In our last episode, I ran down the four main roleplaying stances and gave a brief description of each. In this installment (much shorter than the first), I’ll describe how designers can use Stance Theory when making their games.
Here’s the big thing you need to take away from Stance Theory: all it does is to say who can say what when and how much credibility what they say has. Let me unpack that.
First, is “who can say what?” All the stances except Director Stance state that the player may only make statements about a character. It does not have to be “their” character. It can be any character or all the characters or a whole group of characters. Actor, Pawn, and Author are all character-centric. Director is the only stance that permits a player to make statements about non-character things such as furniture, location, geography, foliage, the weather, and so on and so forth.
Second is “when can they say it?” Each stance has certain conditions that have to be met in order for a person’s spoken words to be added to the fiction. If you want to speak in Actor Stance, you must be acting within the motivations of your character and take in-game causality into account. If you’re not in a position to do that, then you can’t use Actor Stance until you are.
Third is “how much credibility do they have?” A person who is expected to be acting in Pawn Stance cannot suddenly narrate in an open treasure chest in the middle of the room. A person expected to be engaging in Actor Stance cannot suddenly disregard the sensibility of the Setting and past fiction just to gain a tactical advantage. Stances set up expectations that assist people in communication during roleplay.
And that’s sort of how this all relates to design. Remember, that Stance Theory is meant to be used as a tool to describe play. When we design a game, we sort of turn that on its head. Stance theory becomes a way to prescribe play. A game designer helps make the decisions about when each stance can or should be used. But instead of using that terminology (it would just go over everyone’s head), the rules you create give the players guidelines for setting up permissions and expectations of how the game should be played.
The rules imbue the participants with different levels of access or “permissions” to enter fiction into the Shared Imagined Space. In a game like InSpectres, everyone is given permission to use Director Stance powers at will. The expectation then is that the players will add clues, NPCs, locations, or whatever to the game’s fiction as they play just like the GM. Conversely, in a game like AD&D, only the DM is given permission to use Director Stance while players are ostensibly instructed to remain in Actor Stance as much as possible using their characters’ Alignments as a guide. (Granted, AD&D’s texts are horribly unclear on this at times, but go with me on this) The expectations then are the players act with within the bounds of the fictional world using only their characters abilities, knowledge, and motives while the DM gets to control everything else.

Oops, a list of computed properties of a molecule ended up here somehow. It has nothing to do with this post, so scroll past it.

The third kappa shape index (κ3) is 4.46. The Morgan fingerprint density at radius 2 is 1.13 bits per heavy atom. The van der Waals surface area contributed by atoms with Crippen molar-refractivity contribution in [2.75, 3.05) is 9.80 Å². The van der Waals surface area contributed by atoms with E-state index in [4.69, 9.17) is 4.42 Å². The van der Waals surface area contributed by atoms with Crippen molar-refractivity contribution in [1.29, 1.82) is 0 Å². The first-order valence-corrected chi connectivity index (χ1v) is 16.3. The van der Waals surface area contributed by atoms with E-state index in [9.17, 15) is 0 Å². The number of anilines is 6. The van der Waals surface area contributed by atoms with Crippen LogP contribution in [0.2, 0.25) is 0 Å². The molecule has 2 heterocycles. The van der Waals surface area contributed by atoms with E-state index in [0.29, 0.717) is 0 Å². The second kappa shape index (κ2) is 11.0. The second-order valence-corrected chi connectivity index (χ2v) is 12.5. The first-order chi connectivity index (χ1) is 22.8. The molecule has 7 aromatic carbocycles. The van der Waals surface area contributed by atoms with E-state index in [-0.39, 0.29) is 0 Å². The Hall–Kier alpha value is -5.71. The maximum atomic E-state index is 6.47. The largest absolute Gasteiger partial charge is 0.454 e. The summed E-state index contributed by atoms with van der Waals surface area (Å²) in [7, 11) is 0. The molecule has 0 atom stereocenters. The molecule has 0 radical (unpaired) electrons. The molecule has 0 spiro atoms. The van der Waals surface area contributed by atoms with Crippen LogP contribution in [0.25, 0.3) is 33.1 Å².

As a game designer, it is your job to write the rules so that the players know their roles and know how to play. Understanding Stance Theory provides you with a foundation of knowledge you can draw upon as you write those rules. It can help you to communicate your vision of how play should unfold through the permissions of your rules and the expectations of the players.
As you write your game, you should be cognizant of who can say what and when they can say it. And not only should YOU as the designer be aware of it, anyone who picks up your game and reads it should be aware of it. Setting up permissions and expectations is not something that should be shrouded in the text for the players to discover as they play. It’s not emergent. It should explicit and upfront.
Now, like I said, don’t use Stance terminology in your game! Don’t write, “Now the GM has Directorial Powers but the players should maintain Author Stance except in the following instances…” That would be horrible! Even people who enjoy RPG theory don’t want to read stuff like that in a game. Instead, write something like, “The GM is the one who introduces new places and items, but it is up to the players to decide how they and their characters want to react to them…”
Knowing the how the different stances work gives designers an insight into how communication during play works. Armed with that knowledge, you will be in a better position to write the rules of your game. Just remember, all of the fancy Stance labels and theory talk are just window dressing. The real meat of the matter is setting permissions and expectations for communication during play. I.E.: Who gets to say what, when do they get to say it, and who cares if they do?
PS: As you design and playtest your game, don’t believe for a minute that if you set the permissions and expectations that players should always speak in Actor Stance that the players will always do that. They won’t, and it’s okay. Groups will move in and out of stances as the individual situations call. That’s part of playing the game. But, there should be a default position (read: permission and expectation) for each participant explicitly stated in the rules. This way, when people aren’t sure what to do next or what they should be doing at all, the rules are there to guide them. Lapses in Stance are often used to solve a social problem, not a system problem.